3. As Chris Collins gets ready to take over Northwestern officially Tuesday, remember that coaching wasn't the issue with the Wildcats. Bill Carmody performed well in coaching Northwestern, as expected. The issue for Northwestern was unfortunate injuries and a few late-game plays/decisions on the court that cost them a chance to go to the NCAA tournament in each of the last three seasons. This past season never got off right due to the loss of three starters at various points of the season. Collins will provide positive energy and give Northwestern the youthful voice it now craves. Collins shouldn't have an issue recruiting, either. Players will want to sign up for the challenge of playing for him and getting the Wildcats to its first-ever NCAA tournament. Collins has a positive vibe about him and an ability to connect to any age group. This program was on the doorstep of breaking through. Carmody got them to that point. There's no reason Collins won't bust that door down. Finishing in the top eight in the eventual new 14-team Big Ten is more than palatable for Northwestern every few seasons. And the Big Ten should be in contention for eight bids on a yearly basis with Indiana, Michigan, Michigan State, Wisconsin, Ohio State, Illinois and then a rotation from the rest, including 2014 newcomer Maryland, taking turns at No. 7 and No. 8.

Cal zone thwarts Bennett, UNLV

March, 21, 2013

SAN JOSE, Calif. -- Sun Tzu, surely laboring over his NCAA tournament bracket, once observed that "He who knows when he can fight and when he cannot will be victorious."

Mike Montgomery has been coaching basketball in some form or fashion since 1974. He's seen a lot of things. And he knows sometimes you have to surrender to win.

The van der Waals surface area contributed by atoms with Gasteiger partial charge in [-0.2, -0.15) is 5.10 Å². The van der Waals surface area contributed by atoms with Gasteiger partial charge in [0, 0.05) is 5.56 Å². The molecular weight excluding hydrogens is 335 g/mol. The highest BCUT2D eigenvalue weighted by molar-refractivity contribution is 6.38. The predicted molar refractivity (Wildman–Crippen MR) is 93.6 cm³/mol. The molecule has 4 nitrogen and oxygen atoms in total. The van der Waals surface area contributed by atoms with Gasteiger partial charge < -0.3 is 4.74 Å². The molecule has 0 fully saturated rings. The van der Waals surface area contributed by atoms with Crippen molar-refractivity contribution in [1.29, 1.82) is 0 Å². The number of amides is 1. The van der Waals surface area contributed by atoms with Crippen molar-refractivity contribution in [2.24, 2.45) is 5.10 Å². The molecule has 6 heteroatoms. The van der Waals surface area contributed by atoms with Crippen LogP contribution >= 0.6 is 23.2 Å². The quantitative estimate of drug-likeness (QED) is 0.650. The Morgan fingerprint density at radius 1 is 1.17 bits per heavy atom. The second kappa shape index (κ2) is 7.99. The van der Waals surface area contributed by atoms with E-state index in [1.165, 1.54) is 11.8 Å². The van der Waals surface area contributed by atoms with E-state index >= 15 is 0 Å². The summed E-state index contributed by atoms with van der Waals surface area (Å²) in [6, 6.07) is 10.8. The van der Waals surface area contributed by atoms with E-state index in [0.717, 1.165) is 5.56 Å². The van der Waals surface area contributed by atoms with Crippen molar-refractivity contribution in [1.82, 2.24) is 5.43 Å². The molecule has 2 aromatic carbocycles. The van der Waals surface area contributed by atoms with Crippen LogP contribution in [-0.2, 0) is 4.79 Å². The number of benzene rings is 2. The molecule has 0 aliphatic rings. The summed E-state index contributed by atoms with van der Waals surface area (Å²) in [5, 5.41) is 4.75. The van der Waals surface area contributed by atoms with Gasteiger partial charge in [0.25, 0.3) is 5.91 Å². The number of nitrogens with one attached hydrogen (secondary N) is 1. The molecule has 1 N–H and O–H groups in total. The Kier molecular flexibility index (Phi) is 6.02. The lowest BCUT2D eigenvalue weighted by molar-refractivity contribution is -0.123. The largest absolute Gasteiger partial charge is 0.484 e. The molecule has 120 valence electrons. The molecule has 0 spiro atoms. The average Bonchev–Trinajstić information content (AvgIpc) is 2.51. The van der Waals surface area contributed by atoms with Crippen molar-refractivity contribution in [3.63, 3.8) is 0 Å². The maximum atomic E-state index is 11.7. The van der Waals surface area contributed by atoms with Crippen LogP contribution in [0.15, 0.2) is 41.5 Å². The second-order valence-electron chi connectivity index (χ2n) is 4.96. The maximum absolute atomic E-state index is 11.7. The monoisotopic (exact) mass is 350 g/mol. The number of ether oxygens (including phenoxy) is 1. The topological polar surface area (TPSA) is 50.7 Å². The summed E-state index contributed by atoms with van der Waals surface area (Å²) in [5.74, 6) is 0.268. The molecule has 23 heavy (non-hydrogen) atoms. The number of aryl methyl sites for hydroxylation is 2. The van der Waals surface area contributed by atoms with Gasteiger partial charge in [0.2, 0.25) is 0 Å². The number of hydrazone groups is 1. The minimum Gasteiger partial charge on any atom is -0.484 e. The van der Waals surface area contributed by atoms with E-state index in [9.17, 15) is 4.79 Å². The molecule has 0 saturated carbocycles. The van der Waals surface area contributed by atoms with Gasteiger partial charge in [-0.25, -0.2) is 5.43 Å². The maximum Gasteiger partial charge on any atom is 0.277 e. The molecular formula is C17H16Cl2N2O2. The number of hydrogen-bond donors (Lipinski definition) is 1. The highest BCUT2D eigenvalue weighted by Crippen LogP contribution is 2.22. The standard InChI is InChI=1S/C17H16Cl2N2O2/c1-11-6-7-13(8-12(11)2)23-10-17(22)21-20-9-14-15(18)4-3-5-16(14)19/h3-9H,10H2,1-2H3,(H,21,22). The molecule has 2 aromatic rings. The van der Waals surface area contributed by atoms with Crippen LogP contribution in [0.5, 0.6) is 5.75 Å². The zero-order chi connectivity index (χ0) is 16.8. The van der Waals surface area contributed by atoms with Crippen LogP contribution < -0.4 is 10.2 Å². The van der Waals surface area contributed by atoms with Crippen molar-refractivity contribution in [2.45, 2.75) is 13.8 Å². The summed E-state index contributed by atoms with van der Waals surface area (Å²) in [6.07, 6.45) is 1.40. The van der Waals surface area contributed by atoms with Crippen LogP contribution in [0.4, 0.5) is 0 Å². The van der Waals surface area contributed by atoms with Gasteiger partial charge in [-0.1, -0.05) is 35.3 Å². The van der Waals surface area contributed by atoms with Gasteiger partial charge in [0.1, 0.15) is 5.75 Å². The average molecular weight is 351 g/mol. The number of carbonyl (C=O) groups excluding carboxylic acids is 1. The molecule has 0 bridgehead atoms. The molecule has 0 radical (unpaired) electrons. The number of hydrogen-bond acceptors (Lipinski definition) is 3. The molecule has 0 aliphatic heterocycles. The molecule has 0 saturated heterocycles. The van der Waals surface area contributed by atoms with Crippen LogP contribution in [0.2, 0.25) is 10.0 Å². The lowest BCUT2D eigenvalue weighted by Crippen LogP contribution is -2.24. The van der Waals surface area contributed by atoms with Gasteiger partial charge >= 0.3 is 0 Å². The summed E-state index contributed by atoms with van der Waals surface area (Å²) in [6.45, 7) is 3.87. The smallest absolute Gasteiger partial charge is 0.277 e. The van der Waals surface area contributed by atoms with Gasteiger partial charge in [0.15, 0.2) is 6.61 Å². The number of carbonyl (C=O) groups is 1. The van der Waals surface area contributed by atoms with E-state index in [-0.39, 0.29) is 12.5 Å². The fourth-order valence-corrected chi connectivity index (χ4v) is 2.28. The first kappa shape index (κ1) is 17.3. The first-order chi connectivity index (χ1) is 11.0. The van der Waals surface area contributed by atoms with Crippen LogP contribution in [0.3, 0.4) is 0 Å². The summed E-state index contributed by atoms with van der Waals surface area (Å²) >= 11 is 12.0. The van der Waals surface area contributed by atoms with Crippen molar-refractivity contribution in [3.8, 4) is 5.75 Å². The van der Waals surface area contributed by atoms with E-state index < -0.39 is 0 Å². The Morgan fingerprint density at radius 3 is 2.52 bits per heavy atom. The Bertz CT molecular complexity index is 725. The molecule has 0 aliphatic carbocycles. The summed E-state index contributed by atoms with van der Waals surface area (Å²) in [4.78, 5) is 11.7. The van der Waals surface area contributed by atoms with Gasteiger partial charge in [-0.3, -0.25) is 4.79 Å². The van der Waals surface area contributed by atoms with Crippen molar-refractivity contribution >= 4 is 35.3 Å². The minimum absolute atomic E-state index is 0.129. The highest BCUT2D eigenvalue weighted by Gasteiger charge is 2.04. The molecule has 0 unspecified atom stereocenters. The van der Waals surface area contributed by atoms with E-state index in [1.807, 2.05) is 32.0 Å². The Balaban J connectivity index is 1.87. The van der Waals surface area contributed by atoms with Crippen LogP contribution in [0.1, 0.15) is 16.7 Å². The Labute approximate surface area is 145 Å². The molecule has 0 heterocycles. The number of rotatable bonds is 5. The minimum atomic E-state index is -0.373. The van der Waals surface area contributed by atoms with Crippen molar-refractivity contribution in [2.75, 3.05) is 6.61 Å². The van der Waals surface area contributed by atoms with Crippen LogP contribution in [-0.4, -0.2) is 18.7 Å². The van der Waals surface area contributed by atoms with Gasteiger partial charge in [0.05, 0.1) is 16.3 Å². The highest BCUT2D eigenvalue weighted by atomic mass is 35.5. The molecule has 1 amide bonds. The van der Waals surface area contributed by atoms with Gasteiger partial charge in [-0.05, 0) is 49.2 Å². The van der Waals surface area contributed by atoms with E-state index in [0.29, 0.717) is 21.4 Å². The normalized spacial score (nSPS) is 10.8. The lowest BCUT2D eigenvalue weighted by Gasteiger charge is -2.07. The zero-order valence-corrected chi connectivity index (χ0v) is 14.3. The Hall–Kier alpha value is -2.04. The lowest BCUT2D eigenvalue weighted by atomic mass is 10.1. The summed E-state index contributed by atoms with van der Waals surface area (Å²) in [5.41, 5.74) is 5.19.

He did that against UNLV in the second round of the East Regional at HP Pavilion.

Montgomery is mostly a man-to-man coach. But he's run more zone this season, particularly late in the season. Further, he saw what Running Rebels meaty super-frosh Anthony Bennett did to his Bears' man defense in December. Bennett trashed it, scoring 25 points on 9-of-17 shooting and grabbing 13 rebounds. All of that counted in a last-second, one-point loss in Berkeley.

So in the rematch, Montgomery ran a zone. It worked. The Bears held Bennett to 4-of-11 shooting, and UNLV as a whole to 32.2 percent from the field in a 64-61 victory that was that close only because Cal was awful from the free throw line down the stretch.

"I think the zone bothered them," Montgomery said.

It did, though things got tense at the end.

Cal held a seemingly safe 60-53 lead with 47 seconds left, but it then decided to make just four of its next 10 free throws, including missing the front end of two 1-and-1s. That was not good. It gave UNLV an opening that it almost slipped through.

[+] EnlargeCal v UNLV
Kyle Terada/USA TODAY SportsAllen Crabbe, with 19 points and nine rebounds, put an exclamation point on Cal's upset of UNLV.
Pac-12 Player of the Year Allen Crabbe, while not exempt from the late-game bumbles, nonetheless led the way, scoring a game-high 19 points and grabbing nine rebounds. He also added four assists and two steals for the 12th-seeded Bears (21-11). In his battle of team stars with Bennett, who scored a quiet 15 points with 11 boards, Crabbe was victorious in round two.

Cal started both halves fast, jumping to a 7-0 lead to start the game and opening up with a 9-3 run in the second half. Neither team built a double-digit advantage, but Cal was up by nine with 6:57 remaining.

Justin Cobbs, Robin to Crabbe's Batman, played one of his worst games of the season in the first matchup with UNLV. He scored 13 points and dished six assists this go-around, but his hitting 3-of-3 from 3-point range was crucial for the Bears' offense. Another offensive key: Forward Robert Thurman. The senior averaged just 4.5 points per game this year, but scored 12 in 19 minutes against the fifth-seeded Rebels (25-10). All six field goals were dunks.

UNLV hit just 1-of-9 3-pointers in the second half after a fast start from long range. Montgomery pointed out that he would have abandoned the zone if the Rebels had stayed hot from behind the arc.

UNLV becomes just the third team to lose four consecutive games in the round of 64 as the better seed, joining Clemson (four games from 1998 to 2010) and BYU (four from 1995 to 2009). The Mountain West is now 5-29 in the NCAA tournament against the Power 6 conferences.